Landmark In Hartlepool, County Durham
A 2,000 foot long pier built in the 1960's to pipe sea water for the magnesia treatment works.
Steetley Pier is just off the North Sands near Hartlepool and was built in the 1960's to pipe sea water for the magnesia treatment works.
I will start with some important history and science. Notwithstanding, there will be gossip at the end of this article!
The 24 acre site has an historic relevance. Steetley Pier gets its name from a small village in Nottinghamshire where The Steetley Lime and Building Stone Company produced 'high quality' stone of which it was purported that some was used in the construction of The Houses of Parliament (Completed in 1860). However, this is not good PR as pollution soon took its toll causing the stone to 'pit' in part, due to the burning of coal.
Dolomite (Not the car or the mountain range) mineral was mined at Steetley, Notts. For science buffs its chemical makeup is CaMg(CO3)2 and is anhydrous. The Dolomite produced Dolime which was used as a lining for steel furnaces. Business boomed and the company had 'dealings' with a large number of quarries throughout the UK, including County Durham.
However, Magnesia (Remember 'Milk of Magnesia' - we are not talking about that here though!) was now the favoured product for producing hard bricks for lining steel furnaces. Supply of Magnesite ore to produce the Magnesia was not readily available. Research was undertaken in 1937 at Steetley near Hartlepool.
A method was developed to produce Magnesia from Dolomite, using salty sea water. This Steetley was a good choice as in the area it had Dolomite deposits, coal for the kilns and steel works The port and rail provided good infrastructure. Also, the sea was of a high purity of brine and not contaminated by fresh water rivers.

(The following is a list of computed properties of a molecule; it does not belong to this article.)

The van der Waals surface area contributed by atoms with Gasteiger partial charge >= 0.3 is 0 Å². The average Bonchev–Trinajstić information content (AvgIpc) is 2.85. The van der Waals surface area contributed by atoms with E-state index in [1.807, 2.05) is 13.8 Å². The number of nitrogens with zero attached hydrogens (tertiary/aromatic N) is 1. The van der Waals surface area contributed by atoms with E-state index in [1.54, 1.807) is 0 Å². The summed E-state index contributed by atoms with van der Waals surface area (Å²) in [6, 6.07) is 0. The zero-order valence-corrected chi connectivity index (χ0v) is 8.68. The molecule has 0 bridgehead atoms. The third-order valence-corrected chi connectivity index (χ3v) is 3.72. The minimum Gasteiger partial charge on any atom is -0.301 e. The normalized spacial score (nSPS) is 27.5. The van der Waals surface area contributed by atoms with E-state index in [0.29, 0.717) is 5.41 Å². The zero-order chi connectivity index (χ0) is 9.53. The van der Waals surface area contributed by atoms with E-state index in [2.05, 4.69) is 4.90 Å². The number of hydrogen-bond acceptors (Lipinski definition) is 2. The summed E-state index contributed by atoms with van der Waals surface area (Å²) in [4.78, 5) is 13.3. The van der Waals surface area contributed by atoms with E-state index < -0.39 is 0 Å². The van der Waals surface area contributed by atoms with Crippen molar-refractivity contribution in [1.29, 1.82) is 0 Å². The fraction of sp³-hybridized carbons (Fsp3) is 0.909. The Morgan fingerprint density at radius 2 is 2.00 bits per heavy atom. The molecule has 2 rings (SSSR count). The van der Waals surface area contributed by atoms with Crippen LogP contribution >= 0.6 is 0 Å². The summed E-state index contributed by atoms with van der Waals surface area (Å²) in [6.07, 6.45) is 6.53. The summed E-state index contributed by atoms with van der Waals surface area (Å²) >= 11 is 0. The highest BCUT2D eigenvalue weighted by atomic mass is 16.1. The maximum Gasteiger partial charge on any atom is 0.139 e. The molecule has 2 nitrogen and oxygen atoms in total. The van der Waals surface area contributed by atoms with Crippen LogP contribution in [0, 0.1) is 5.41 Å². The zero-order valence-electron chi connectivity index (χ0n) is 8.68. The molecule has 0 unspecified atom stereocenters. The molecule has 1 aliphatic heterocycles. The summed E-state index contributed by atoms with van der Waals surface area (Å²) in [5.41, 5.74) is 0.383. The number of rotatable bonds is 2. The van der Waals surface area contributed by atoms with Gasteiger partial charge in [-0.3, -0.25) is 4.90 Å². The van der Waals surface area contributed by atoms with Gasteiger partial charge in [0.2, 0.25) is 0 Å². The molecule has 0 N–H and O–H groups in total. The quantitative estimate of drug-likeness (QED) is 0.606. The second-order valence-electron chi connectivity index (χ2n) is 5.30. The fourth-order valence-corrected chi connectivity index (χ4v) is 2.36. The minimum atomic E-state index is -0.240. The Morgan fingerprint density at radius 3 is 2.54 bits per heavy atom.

As demand grew, Steetley Pier was built in the 1960's to pump salty sea water into large round water holding tanks. By reacting Dolomite with the salty sea water, magnesia was produced, Dah da!
Steetley became the biggest plant of this nature in the world. Business continued under a few different companies such as Steeley Magesia, Pallister Works and Redland Magnesia until the works closed in 2005 after a couple of takeovers, one can surmise due to the decline of the Steel industries.
This 2,000 foot long pier was not built for perambulation. The pier was probably made from pitch pine and like any wood or concrete it suffers from the effects of the sea. There is a fisherman's forum where someone suggests parts of the pier are being washed away and landed on a beach further along the coast.
Despite the decay, this did not stop people accessing it to walk on. Some liked to go fishing. One fisherman refers to how he would hide from the security guide, and then catch huge amounts of cod off the end of the pier . After it became redundant in 2005 a section was removed to stop people walking or fishing as there are holes which (in the dark) people can and did fall through!
Old photographs will show round water holding tanks which it is understood youngsters would go and swim in after the factory stopped production. To stop this, those responsible for the tanks (or the council?) then dumped them in the sea.
Other photographs show the 230ft chimney which was pulled down in 2012. There are also pictures of train carts full of the powdered Magnesia being transported from the site. An aerial view shows the “dogged legged” end of the Pier to a tank.
Now, (2022) the area has a wonderful sandy beach, with dunes, and a new housing estate.
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Place contributed by Rosalind Parker
Thanks for reading through and getting to the end of this post. I enjoy exploring the Fabulous North (Especially as a Southerner residing up North). I like 'snippets' of information, and more so, if they are obscure, amusing or meaningful. The photographs are taken on a mobile phone, without any enhancements.
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